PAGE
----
The mountain lion came from South Dakota’s Black Hills. It could just as easily have trekked into the Northeast from states such as Oklahoma and Missouri, says biologist Michelle LaRue of the University of Minnesota. LaRue is also the executive director of the Cougar Network, an organization dedicated to studying the role of cougars in ecosystems. Cougars are returning to many of their former haunts in the Midwest and beyond, LaRue says.

The cats have been spotted in Arkansas, Illinois and other midwestern states and Canadian provinces. In a paper published today in the journal Ecological Modelling, LaRue and biologist Clay Nielsen of Southern Illinois University report that within 25 years, cougars are likely to occupy large patches of habitat in the Midwest.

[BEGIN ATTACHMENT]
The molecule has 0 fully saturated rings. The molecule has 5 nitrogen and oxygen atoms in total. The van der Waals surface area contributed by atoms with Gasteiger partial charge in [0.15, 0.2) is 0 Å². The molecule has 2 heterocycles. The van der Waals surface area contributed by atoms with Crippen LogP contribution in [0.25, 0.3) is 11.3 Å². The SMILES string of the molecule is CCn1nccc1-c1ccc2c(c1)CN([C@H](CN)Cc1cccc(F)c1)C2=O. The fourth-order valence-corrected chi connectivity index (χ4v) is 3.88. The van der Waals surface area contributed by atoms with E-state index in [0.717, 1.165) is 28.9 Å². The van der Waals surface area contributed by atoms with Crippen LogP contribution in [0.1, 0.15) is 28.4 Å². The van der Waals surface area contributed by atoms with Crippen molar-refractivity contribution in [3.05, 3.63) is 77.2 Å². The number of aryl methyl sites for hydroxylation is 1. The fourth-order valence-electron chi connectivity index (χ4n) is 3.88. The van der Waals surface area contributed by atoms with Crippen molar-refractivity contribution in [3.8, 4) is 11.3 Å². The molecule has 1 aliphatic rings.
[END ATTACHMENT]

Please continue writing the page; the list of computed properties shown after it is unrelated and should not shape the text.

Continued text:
The cougar indeed “may be gradually reclaiming some of its former range in the midwestern U.S. and Canada, with 178 confirmed records outside known breeding range in 1990-2008,” states Panthera president Luke Hunter in his 2015 book Wild Cats of the World. Cougars are most likely to be found, says Hunter, “where large areas of habitat remain.”

Adds LaRue, “Now we can start asking questions like: where is this eastward expansion of cougar range going? Will the cougar’s reach extend beyond midwestern states?”

Cougar moving from place-to-place under cover of darkness.
Under cover of darkness, where is this cougar heading? To the Midwest and beyond, recent signs say. (Photograph: Denis Callet)

Shadow cats: where to next?

Forests in northern New England and upstate New York, for example, offer cougars viable places to live, according to Sue Morse, science director of Keeping Track in Huntington, Vermont. The region has enough cover and prey to sustain the cats, she says.